Kain dastar headdress, folded in different ways. When two points stick out, the wearer has two wives and so on. Kain dastar headdress, folded in different ways. When two points stick out, the wearer has two wives and so on.

Supu 
A silver chain with an attached round silver tobacco container, worn around the waist.

Source : An Introduction To The Traditional Costumes of Sabah edited by Rita Lasimbang & Stella Moo-Tan, Published by Natural History Publications (Borneo) Sdn. Bhd in association with Department of Sabah Musuem, 1997

Below are the pictures I have taken in various occasions. From Unduk Ngadau, Harvest Festival to my brother's wedding reception. Some of the images were obtained from Mystical Suang Lotud in Borneo, Malaysia. 
Picture above: Young ladies of Dusun Lotud ethnic, Tuaran, Sabah, Malaysia. 






Picture above: Linangkit - a traditional form of embroidery made by several native tribes in Sabah, most notably the Dusun Lotud of Tuaran. 
Picture above: Traditional priestesses and ritual specialists, or tantagas, are nearly always women, and are skilled in memorizing the rinait, the long ritual chants and prayers that are addressed to the Lotud deities. As among other Dusunic peoples, rinait  constitute a unique genre of poetic oral literature. They consist of series of biambic lines--the first in the everyday language, the second (having the same meaning) in the ritual language. They tell of the Creation of the World, the exploits of the deities, the origins of rice, prescriptions for moral living, ritual practices and other aspects of cultural life. Recitation of rinait may involve loud chanting or soft whispering, and can last for hours or days, according to the context and occasion. 

The tantagas constitute a female hierarchy, with the most elderly who are grandmothers having the greatest spiritual knowledge and power. Younger women learn the rinait and the rituals from older tantagas (the novice is called tantagas wagu), while the most senior one is known as tantagas lawid.

In addition to her personal name, each tantagas has a ritual name which is the name of her first grandchild prefaced with the title Odun (Grandmother). 

Click HERE to read more.
Men's traditional attire. 









Picture above: Siwot Ornament for the head which is stuck into the hair bun  It consists of four bunches of red cloth and black cock feathers. Nowadays gathered in badminton shuttles. Strings of silver-green beads with bits of red cloth dangle over the forehead from the first bunch, and downward from the last one. The silver-green beads are a modern substitute for the iridescent wings of beetles that were used in the old days. It is worn during ceremonies.

The popular dance of the lotud is the sumayau (also known mongigol tuaran)its ritual dance performance during magavau rituals.

 2013 Johor State Level Unduk Ngadau Kaamatan KDCA



2013 Johor State Level Unduk Ngadau KDM



2013 Photoshoot in Kuching, Sarawak




2013 Photoshoot at Linangkit Cultural Village, Kampong Selupoh, Tuaran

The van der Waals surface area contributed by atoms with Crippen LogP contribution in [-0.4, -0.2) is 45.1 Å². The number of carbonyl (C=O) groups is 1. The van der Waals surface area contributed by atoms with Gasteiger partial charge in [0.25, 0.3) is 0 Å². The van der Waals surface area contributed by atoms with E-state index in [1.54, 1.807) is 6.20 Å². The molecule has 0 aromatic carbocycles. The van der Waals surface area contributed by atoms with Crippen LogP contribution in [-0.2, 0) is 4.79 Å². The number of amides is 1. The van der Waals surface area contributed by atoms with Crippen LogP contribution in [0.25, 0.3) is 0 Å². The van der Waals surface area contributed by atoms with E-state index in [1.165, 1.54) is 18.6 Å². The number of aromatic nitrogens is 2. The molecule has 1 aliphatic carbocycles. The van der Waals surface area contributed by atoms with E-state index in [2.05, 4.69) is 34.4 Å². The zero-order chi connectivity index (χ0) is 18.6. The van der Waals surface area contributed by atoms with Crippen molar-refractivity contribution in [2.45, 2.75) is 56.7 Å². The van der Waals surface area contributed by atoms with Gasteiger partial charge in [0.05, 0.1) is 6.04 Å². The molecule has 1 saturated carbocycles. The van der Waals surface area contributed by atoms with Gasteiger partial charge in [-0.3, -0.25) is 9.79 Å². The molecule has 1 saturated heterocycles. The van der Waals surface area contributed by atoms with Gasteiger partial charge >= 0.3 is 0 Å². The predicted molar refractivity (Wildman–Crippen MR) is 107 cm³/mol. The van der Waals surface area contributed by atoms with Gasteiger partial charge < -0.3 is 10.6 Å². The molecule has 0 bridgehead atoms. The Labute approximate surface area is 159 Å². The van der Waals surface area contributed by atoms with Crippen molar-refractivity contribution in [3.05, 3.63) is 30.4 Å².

2013 Klang Valley Unduk Ngadau Kaamatan
Modernized/contemporary (left) and original design (right)

Male and female wearing sukub kopio. The Dusun Lotud are one of sub group kadazandusun,the lotud, who live mainly at tuaran district, are among a traditional rice produser of Sabah.



Pictures below: My brother's wedding reception 
(Stefen Sebol and Yoko Charles Andau)



                      





 

You look great mommy!

 My first attempt wearing men's traditional attire. Not bad, huh? 

Video showing Tantagas performing Mamahui Pogun. Check it out!
Thank you for visiting. 
Palad-palad ku jumoyu nantanan gi.

Much love.

8 comments:

Anonymous said...

Waaa...sy suka tu yg baju asli dusun lotud..yang ada bulu-bulu ayam di kepal. Patutlah, itu baju bobolian pula yg pakai. Ada ummph oh!! Kalau tidak silap, penampang punya bobohizan pun ada pakai 'headgear' di kepala diorang. Tapi kenapa tu unduk-unduk yg pakai baju kadazan tidak pakai headgear ah.. Tapi, apa-apa pun, peliharalah kebudayaan kita...jangan sampai pupus. Pendek kata, bercakaplah bahasa kadazan dusun murut selalu..hehe

Stevie Sebol said...

Terima kasih di atas komen anda.

Sy kurang pasti tentang pemakaian "headgear" sebagai pelengkap baju tradisi kaum Kadazan di kalangan pesert Unduk Ngadau Kaamatan. Kebiasaanya, rambut para peserta akan didandan menjadi bentuk "gong" kerana ia merupakan alat muzik popular/utama di negeri Sabah (terutamanya di kalangan masyarakat kaum Kadazan, Dusun, Murut, Bajau, Rungus dan pelbagai lagi).

Peliharalah identiti kaum kita agar tidak pupus ditelan zaman.

Regards.

Aku Penghibur said...

cantik la gamabr di atas... tertarik nak tahu tentang kebudayaan ini... wahh best kalau dapat pergi serawak

Mrsabby@Abd.hafidz said...

bah kasi update blog kita gia....cam lom lengkap pula niii....ada sedikit gantung hihihhi...saya ta dapat balik bah di sabah ni tada cuti niii susah mau dapat maklumat nuuuuu........
** mod cerewet ula da*

Stevie Sebol said...

Saudara Aku Penghibur, untuk pengetahuan, kesemua gambar di atas adalah terdiri daripada kaum Dusun Lotud yang terdapat di negeri Sabah. Setiap tahun, pada 30 dan 31 Mei, masyarakat Sabah amnya dan kaum Kadazandusun/Murut/Rungus khususnya akan menyambut Perayan Pesta Kaamatan. Semoga kamu akan berpeluang berkunjung ke negeri Sabah pada suatu masa nanti :)

Stevie Sebol said...

Mrsabby@Abd.hafidz, terima kasih di atas komen dan cadangan tersebut. Dari semasa ke semasa saya akan perbaiki isi kandungan dalam blog/post ini. Kalau kamu di sekitar Johor Bharu, boleh berkunjung ke stadium tertutup pada 1hb Jun ini. Ada perayaan Tadau Kaamatan peringkat negeri Johor.

S.K.A said...

teringin jugak nk pergi sbah..nak jalan2 kenal tempat dan melawat kawan..unik je sy tengok :)

Stevie Sebol said...

Thanks S.K.S. Suatu hari nanti, why not, kan? :)